This party is elaborate but primarily labor intensive rather than flashy. Ten little girls, ten pink tutus (still being sewn by mama), ten princess crowns, a whole lotta beads and string for jewelry, and well, the castle. My ex and his dad are both engineers. I knew they could pull off a castle. First I gave them a rough sketch.
They graphed the outline onto two sections of 8 foot plywood and cut it out. They added a hinge to the middle for stability and then hinged on two more sections of plywood for the sides to make it stand.
I came in and began painting, first the outline of the front of the castle, then outlining the towers and peaks to be filled in with other colors. When the base colors dried, I sponged on bricks and other details.
I still hope to add more detail and perspective, perhaps some windows, but for now I have to get back to the tutus. The castle is close enough for now, although we will add vines and flags to it before it goes to the park, a section of my old neighborhood that has a real forest feel.
The party is Saturday, so let’s hope for NO RAIN! (Any anti-rain dances you know, start boogeying.) Then little Eliza gets to be a princess, and I guess that makes me the QUEEN!
Today I’ve been researching the history of Zilker park, and in particular, Zilker Botanical Gardens. Yesterday, while waiting for some clients to arrive, I spoke with one of the garden old-timers, an elderly man who is both an employee and a volunteer for the gardens. I have met him dozens of times over the seven years I’ve been taking portraits there, and he is one of the few hard-core garden advocates who does not actively dislike photographers who use the park. You’d be surprised at the animosity we encounter there by those who feel the gardens should be visited for their beauty alone and not commercial gain.
I naturally feel differently, as we photographers bring many visitors to the park, often creating devoted supporters. We also make the park eternal through our images taken there.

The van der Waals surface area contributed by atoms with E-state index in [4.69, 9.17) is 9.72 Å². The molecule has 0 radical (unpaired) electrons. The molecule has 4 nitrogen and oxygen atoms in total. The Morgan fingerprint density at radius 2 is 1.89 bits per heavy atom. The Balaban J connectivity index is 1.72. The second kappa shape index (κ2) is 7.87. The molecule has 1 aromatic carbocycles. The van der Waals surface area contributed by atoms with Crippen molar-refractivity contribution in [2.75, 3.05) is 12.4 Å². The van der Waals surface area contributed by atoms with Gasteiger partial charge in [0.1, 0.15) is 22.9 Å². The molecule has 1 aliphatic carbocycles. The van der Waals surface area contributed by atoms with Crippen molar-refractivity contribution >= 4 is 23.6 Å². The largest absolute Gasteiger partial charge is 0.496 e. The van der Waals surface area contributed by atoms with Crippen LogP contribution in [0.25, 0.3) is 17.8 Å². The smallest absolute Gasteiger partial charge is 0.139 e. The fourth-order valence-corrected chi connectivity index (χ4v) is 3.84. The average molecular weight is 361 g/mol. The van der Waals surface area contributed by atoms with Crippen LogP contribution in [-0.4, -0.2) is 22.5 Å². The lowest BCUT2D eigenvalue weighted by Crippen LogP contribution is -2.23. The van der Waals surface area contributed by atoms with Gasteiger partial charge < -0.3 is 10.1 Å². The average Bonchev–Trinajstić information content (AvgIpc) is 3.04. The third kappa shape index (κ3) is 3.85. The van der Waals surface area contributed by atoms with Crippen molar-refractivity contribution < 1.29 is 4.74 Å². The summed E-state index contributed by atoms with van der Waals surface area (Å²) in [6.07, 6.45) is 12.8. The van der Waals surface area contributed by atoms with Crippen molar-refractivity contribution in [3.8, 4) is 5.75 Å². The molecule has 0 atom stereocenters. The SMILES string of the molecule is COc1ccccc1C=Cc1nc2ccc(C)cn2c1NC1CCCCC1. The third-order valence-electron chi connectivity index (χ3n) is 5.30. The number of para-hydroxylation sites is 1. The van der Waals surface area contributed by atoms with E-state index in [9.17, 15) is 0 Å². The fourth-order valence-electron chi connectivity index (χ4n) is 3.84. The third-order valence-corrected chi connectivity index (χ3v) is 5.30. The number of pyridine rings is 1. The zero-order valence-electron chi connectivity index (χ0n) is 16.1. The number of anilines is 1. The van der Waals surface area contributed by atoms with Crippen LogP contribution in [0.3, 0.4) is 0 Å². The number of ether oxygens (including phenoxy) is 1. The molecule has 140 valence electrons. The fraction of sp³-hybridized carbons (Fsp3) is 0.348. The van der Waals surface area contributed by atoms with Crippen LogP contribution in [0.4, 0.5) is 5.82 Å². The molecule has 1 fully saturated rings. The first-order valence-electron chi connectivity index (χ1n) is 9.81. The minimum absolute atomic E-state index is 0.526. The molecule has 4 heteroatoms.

The man told me that a proposal is winding its way through the city to charge photographers $35 a day to use the gardens for portraits. “After all,” he said, “other cities do it.” He leaned against a stone pillar between the wood benches, tall and thin and white headed, but friendly, as if glad to bring me in on the secret.
“But didn’t the original deed state that the city could never charge for use of the gardens?” I asked.
“Can they do that?”
“They are. Fortunately most of us are grandfathered in. But eventually, we’ll be out, I’d guess. They started charging for parking you know. Things change.”
His eyes were a startling clear gray in his relatively youthful face for a man I’d peg as nearing 80. “Oops, let me go help her,” he said, smiling broadly at a 60-something woman trying to load irises into her trunk. His stride embodied “spring in his step.” I laughed. Such a flirt.
At home I looked up the City Council agendas and minutes, but found no reference to the proposed fee. I decided to investigate the history of the gardens, and the deed, to see if if I could dredge up the original stipulations and how they might have been changed.
I came across this entry in the historical timeline.
April 1954: 14 white playgrounds and 3 colored playgrounds were opened for the spring season
I pictured white equipment and painted equipment for a moment, wondering why they designated that, then realized, “Oh!” And felt like an idiot. A moment documenting Austin’s intolerance, not quite the city then that it is today, liberal, progressive, although still with its blind spots.
I gave up on my quest for information on the fee. I assume it’s in subcommittee or just being tossed around by some director as a way to scrape up money. If they start charging, I’ll probably have to shoot elsewhere, as my fees would have to be jacked up beyond what my middle class families would pay.
Change, like any evolution, tends to head us toward improvement, but certainly there are glitches along the way, mutations in the structure that cause ill to some. Should this proposal pass, it seems innocuous, a few photogs make less money, a few more families return to JCPenney for pictures rather than face higher prices. But the cost to our perception of Austin, its parks, it openness, and its availability to all takes a pretty serious dive.